The Biden administration earlier this year released a summary of its plans to invest in infrastructure, which included “direct-pay” options for the investment tax credit (ITC) and production tax credit (PTC) for clean energy generation and storage, as well as the Section 45Q credit for carbon capture and sequestration. The administration subsequently released the Green Book, its general explanations of the budget proposals for the fiscal year 2022, which contained more detailed information about the administration’s tax proposals but did not elaborate on the direct-pay options for the ITC, PTC, and Section 45Q credit. Congress has now passed a $3.5 trillion budget resolution, with proposed budget reconciliation legislation expected to include clean energy incentives. The applicable House and Senate committees will begin drafting the legislation later this month. In the absence of a draft budget reconciliation bill providing details on a direct-pay option, recent legislative proposals introduced in the current Congress can serve as helpful guideposts for considering how the direct-pay option will be structured.[1]

The recent proposals are consistent in many respects. All provide that the taxpayer may elect to be treated as if it has made a payment against income tax for the taxable year, thus making the taxpayer eligible for a refund of such payment if it exceeds its tax liability. The credit for which the taxpayer would otherwise be eligible is reduced, preventing a double benefit. Any payment received is excluded from gross income. Each proposal also provides that the Treasury secretary will determine the manner of making the election. However, the similarities generally end there. Below is a discussion of open questions based on the key variations between the recent proposals.
Continue Reading Direct-Pay Options: A Review of Recent Legislative Proposals

On January 20, 2021, President Joseph Biden issued Executive Order No. 13990 (“Executive Order”), which, among other things, suspended Executive Order 13920, “Securing the United States Bulk-Power System” (“Executive Order 13920”) until April 20, 2021 and directed all executive departments and agencies to review and take action to address all actions taken during former-President Donald Trump’s tenure in office that conflict with President Biden’s stated goals of improving public health, environmental protection, reducing greenhouse gas emissions, bolstering resilience to the impacts of climate change, and confronting the climate crisis.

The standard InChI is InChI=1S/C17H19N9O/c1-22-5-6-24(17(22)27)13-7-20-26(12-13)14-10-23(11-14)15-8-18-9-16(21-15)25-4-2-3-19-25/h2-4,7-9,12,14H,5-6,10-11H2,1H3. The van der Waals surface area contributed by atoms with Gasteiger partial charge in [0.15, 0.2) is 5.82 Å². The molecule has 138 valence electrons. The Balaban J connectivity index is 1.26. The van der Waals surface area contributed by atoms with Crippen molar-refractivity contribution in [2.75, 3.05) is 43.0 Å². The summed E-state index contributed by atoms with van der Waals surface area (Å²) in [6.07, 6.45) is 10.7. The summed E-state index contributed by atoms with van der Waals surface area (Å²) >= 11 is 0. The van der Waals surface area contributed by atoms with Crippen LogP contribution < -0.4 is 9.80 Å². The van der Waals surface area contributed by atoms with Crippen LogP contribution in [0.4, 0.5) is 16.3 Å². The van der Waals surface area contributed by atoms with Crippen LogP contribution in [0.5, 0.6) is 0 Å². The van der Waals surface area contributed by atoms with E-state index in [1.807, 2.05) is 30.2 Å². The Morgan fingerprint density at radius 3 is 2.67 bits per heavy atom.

Continue Reading President Biden Suspends Bulk Power System Executive Order; Directs Agencies to Address Public Health- and Climate-Related Rules

Power Finance & Risk recently brought together John LeontiKrish KoomarJavier Cavada Camino, Mike LorussoClaus Hertel and Santosh Raikar for a virtual discussion on one of the hottest topics in energy infrastructure today – storage.

Read the article here.

On May 27, 2020, the IRS issued Notice 2020-41, which provides much-anticipated relief for delays caused by the COVID-19 pandemic with respect to the “beginning of construction” requirements for renewable energy projects eligible for the production tax credit (“PTC”) or investment tax credit (“ITC”).
Continue Reading IRS Extends Continuity Safe Harbor and Provides Safe Harbor Delivery Deadline for Renewable Energy Projects

On Thursday, May 21, attorneys from our Capital Projects & Infrastructure and Energy practices hosted a webinar on the topic of build transfer agreements. During the hour-long discussion John Leonti, Justin Boose, Todd Coles and Vaughn Morrison discussed topics, including:

  • Origins of build-transfer for traditional generation assets
  • Application to different renewable technologies
  • Varying

On April 16, the Federal Energy Regulatory Commission (FERC) issued two orders in proceedings related to PJM Interconnection, L.L.C.’s (PJM) Minimum Offer Price Rule (MOPR). First, FERC denied requests for rehearing and granted limited clarification with respect to its June 29, 2018 order (2018 Paper Hearing Order) where it (i) found PJM’s then-existing tariff to be unjust and unreasonable because it failed to address the suppressive effect of resources receiving out-of-market payments on the capacity market, and (ii) implemented a paper hearing to establish a revised MOPR to apply to both new and existing resources receiving out-of-market payments, regardless of resource type (see July 11, 2018 edition of the WER).

Continue Reading FERC Grants Limited Rehearing and Provides Limited Clarification on PJM’s Minimum Offer Price Rule

As we help our clients navigate the impacts of the novel coronavirus (COVID-19), Troutman Sanders has authored two Frequently Asked Question summaries particularly relevant to energy and infrastructure projects: one on Renewable Energy and Infrastructure and another on Force Majeure.

As COVID-19 continues to spread, Pepper Hamilton LLP and Troutman Sanders LLP have developed